A postcard of Pemaquid Point, ca. 1930–45.
Ira Sadoff’s poem “February: Pemaquid Point” appeared in our Winter–Spring 1980 issue. His most recent collection is True Faith (2012).
The lighthouse as an imageof loneliness has its limits.
For as we stand on the shoreof this ocean, crusted snow
On the hills and the grass dispersedbeneath it, that tower
seems a place where people gathersome vision themselves: the marriage
of rock to water, of wave to snailwashed up on shore. We’re small,
and waving to the lobster boat—which could be miles away of close
enough to raise our voices to—makesus wish our journeys took us further,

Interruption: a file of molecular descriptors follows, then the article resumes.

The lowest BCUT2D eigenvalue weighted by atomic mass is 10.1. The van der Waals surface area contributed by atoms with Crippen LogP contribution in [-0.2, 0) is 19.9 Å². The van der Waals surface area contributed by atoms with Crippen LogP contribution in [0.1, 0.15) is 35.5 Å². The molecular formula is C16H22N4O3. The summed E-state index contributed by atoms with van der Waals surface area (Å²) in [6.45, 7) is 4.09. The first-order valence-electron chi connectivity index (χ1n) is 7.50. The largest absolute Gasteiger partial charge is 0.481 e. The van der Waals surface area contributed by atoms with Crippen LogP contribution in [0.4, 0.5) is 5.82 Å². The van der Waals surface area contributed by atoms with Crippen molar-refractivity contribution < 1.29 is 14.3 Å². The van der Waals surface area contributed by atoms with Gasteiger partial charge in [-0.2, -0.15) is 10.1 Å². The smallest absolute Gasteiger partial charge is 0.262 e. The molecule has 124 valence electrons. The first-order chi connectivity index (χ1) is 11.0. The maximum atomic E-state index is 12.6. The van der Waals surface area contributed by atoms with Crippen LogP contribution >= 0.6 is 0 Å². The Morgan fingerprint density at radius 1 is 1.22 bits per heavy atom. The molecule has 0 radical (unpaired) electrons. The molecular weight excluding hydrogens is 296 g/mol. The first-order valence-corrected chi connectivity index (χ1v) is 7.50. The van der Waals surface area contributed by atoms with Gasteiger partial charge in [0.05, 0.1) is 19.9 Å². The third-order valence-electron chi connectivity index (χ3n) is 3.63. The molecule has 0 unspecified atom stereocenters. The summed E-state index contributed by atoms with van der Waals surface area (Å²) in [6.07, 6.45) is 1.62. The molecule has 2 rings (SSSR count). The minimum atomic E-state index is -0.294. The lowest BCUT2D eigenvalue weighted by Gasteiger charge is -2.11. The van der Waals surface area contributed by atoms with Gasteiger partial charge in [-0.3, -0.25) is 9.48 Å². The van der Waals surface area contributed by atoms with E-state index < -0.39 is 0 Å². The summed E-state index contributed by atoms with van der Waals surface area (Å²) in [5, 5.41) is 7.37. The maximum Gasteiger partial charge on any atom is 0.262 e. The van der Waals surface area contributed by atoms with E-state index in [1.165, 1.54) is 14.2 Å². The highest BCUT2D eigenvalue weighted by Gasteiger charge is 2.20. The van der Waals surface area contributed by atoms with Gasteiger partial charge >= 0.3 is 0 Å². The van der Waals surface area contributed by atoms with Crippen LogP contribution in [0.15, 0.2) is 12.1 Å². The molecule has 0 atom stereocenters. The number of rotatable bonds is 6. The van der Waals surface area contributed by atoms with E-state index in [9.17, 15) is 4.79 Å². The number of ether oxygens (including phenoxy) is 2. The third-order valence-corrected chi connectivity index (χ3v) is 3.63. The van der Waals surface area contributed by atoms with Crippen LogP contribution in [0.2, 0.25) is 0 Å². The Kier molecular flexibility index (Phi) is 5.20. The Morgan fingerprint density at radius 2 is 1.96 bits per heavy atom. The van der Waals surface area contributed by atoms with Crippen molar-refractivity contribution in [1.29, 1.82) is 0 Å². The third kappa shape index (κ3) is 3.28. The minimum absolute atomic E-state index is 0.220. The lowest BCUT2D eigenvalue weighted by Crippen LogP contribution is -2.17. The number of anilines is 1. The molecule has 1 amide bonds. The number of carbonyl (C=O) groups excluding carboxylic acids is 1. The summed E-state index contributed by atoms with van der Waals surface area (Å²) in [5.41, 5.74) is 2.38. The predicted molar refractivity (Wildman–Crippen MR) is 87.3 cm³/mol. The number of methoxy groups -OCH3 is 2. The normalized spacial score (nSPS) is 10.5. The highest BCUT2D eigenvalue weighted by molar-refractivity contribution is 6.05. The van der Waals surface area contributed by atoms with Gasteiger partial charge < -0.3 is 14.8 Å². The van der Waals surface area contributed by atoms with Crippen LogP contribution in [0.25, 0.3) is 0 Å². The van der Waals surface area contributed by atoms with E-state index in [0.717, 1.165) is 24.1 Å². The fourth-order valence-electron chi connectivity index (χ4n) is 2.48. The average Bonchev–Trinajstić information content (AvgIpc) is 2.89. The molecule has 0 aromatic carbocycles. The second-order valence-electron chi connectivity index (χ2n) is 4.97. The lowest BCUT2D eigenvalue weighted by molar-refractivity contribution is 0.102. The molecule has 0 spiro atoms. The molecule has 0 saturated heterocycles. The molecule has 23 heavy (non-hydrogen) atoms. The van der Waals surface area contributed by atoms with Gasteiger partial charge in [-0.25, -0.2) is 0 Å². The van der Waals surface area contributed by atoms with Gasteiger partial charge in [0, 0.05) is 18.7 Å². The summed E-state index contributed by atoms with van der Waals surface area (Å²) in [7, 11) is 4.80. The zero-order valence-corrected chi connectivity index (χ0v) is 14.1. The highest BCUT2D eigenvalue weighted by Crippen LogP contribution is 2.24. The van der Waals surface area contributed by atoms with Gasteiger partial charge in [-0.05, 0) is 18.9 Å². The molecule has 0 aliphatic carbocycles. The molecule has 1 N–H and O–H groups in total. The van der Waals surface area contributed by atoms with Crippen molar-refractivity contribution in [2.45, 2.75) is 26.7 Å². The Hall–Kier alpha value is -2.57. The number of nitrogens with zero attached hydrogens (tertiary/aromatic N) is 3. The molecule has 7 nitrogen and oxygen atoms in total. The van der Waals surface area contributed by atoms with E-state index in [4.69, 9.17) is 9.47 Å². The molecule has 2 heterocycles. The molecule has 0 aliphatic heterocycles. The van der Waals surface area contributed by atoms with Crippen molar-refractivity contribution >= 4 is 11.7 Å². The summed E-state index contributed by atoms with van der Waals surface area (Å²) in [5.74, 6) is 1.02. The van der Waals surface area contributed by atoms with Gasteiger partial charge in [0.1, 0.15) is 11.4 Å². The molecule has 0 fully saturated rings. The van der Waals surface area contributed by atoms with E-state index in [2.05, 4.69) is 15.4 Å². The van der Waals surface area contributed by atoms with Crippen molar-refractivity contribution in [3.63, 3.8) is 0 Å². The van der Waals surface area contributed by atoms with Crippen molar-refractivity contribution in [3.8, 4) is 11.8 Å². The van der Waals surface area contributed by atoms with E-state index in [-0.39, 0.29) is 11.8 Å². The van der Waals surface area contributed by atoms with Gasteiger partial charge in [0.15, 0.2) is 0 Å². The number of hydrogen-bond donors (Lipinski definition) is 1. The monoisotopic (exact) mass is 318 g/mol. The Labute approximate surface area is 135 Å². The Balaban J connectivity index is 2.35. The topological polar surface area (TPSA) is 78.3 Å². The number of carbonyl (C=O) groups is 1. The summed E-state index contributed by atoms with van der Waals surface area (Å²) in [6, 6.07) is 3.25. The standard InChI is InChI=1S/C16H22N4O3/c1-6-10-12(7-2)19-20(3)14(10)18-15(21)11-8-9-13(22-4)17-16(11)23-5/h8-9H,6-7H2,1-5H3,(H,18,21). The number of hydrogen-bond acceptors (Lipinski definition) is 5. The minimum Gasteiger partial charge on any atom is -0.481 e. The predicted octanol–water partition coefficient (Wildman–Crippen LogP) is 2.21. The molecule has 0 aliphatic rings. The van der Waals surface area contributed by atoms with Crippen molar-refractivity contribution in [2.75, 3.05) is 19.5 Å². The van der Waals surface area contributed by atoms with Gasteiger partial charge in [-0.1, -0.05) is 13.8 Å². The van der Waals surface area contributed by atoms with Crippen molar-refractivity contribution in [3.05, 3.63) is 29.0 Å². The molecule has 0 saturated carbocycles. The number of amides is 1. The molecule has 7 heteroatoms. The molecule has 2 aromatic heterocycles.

past witness, to a scene, perhaps,where we belonged. A man in blue
pulls up his net, tiny fishswim free from it. And the man
pulling anchor, whose strengthpulls him further from the shore,
pays tribute to our rootlessness.As he shouts to start the engine up,
To take his course, he leaves usIn the distance, the repeated ritual
Of his wake. And like the waterStirred against the lighthouse wall,
Breaking up, wave after wave, weForget ourselves. Learn our place.
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